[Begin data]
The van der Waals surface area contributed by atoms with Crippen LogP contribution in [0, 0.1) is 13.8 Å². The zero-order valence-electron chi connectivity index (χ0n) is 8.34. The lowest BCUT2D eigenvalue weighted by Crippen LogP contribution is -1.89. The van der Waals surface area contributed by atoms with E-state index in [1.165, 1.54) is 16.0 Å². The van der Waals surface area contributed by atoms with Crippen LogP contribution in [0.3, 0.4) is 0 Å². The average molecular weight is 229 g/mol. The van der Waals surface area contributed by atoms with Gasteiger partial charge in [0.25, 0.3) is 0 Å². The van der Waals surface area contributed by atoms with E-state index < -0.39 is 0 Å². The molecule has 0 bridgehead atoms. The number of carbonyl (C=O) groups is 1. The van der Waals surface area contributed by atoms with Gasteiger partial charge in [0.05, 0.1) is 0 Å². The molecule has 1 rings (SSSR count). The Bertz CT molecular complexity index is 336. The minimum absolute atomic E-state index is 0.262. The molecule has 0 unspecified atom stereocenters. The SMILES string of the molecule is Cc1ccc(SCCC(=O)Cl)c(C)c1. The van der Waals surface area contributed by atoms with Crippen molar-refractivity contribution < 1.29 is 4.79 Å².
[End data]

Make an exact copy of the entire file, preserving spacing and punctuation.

The van der Waals surface area contributed by atoms with Crippen LogP contribution in [0, 0.1) is 13.8 Å². The zero-order valence-electron chi connectivity index (χ0n) is 8.34. The lowest BCUT2D eigenvalue weighted by Crippen LogP contribution is -1.89. The van der Waals surface area contributed by atoms with E-state index in [1.165, 1.54) is 16.0 Å². The van der Waals surface area contributed by atoms with Crippen LogP contribution in [0.3, 0.4) is 0 Å². The average molecular weight is 229 g/mol. The van der Waals surface area contributed by atoms with Gasteiger partial charge in [0.25, 0.3) is 0 Å². The van der Waals surface area contributed by atoms with E-state index < -0.39 is 0 Å². The molecule has 0 bridgehead atoms. The number of carbonyl (C=O) groups is 1. The van der Waals surface area contributed by atoms with Gasteiger partial charge in [0.05, 0.1) is 0 Å². The molecule has 1 rings (SSSR count). The Bertz CT molecular complexity index is 336. The minimum absolute atomic E-state index is 0.262. The molecule has 0 unspecified atom stereocenters. The SMILES string of the molecule is Cc1ccc(SCCC(=O)Cl)c(C)c1. The van der Waals surface area contributed by atoms with Crippen molar-refractivity contribution < 1.29 is 4.79 Å².